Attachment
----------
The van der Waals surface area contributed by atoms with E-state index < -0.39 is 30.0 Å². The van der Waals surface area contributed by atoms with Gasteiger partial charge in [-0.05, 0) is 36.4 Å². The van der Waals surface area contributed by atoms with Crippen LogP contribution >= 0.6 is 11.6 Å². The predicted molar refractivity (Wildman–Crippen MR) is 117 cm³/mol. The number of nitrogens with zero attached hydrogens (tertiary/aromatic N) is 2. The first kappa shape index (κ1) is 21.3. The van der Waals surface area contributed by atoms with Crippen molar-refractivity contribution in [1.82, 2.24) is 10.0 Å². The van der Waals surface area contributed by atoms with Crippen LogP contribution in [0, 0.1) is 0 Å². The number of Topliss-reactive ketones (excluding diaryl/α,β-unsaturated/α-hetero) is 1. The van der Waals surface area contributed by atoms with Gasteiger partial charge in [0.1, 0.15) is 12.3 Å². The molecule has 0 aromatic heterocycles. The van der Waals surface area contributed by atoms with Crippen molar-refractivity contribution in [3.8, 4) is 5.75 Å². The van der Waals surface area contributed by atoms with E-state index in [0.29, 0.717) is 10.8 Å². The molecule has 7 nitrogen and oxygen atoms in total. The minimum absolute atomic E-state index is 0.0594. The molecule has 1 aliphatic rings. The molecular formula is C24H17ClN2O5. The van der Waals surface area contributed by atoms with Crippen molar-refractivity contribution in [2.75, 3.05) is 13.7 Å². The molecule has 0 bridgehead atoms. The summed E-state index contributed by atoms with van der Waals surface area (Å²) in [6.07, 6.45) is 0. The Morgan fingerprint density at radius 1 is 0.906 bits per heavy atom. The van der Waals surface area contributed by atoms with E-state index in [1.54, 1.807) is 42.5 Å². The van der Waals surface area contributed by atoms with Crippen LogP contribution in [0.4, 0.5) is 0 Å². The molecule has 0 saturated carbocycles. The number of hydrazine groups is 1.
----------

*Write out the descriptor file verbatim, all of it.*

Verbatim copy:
The van der Waals surface area contributed by atoms with E-state index < -0.39 is 30.0 Å². The van der Waals surface area contributed by atoms with Gasteiger partial charge in [-0.05, 0) is 36.4 Å². The van der Waals surface area contributed by atoms with Crippen LogP contribution >= 0.6 is 11.6 Å². The predicted molar refractivity (Wildman–Crippen MR) is 117 cm³/mol. The number of nitrogens with zero attached hydrogens (tertiary/aromatic N) is 2. The first kappa shape index (κ1) is 21.3. The van der Waals surface area contributed by atoms with Crippen molar-refractivity contribution in [1.82, 2.24) is 10.0 Å². The van der Waals surface area contributed by atoms with Crippen LogP contribution in [0, 0.1) is 0 Å². The number of Topliss-reactive ketones (excluding diaryl/α,β-unsaturated/α-hetero) is 1. The van der Waals surface area contributed by atoms with Gasteiger partial charge in [0.1, 0.15) is 12.3 Å². The molecule has 0 aromatic heterocycles. The van der Waals surface area contributed by atoms with Crippen molar-refractivity contribution in [3.8, 4) is 5.75 Å². The van der Waals surface area contributed by atoms with E-state index in [0.29, 0.717) is 10.8 Å². The molecule has 7 nitrogen and oxygen atoms in total. The minimum absolute atomic E-state index is 0.0594. The molecule has 1 aliphatic rings. The molecular formula is C24H17ClN2O5. The van der Waals surface area contributed by atoms with Crippen molar-refractivity contribution in [2.75, 3.05) is 13.7 Å². The molecule has 0 bridgehead atoms. The summed E-state index contributed by atoms with van der Waals surface area (Å²) in [6.07, 6.45) is 0. The Morgan fingerprint density at radius 1 is 0.906 bits per heavy atom. The van der Waals surface area contributed by atoms with E-state index in [1.54, 1.807) is 42.5 Å². The van der Waals surface area contributed by atoms with Crippen LogP contribution in [0.4, 0.5) is 0 Å². The molecule has 0 saturated carbocycles. The number of hydrazine groups is 1.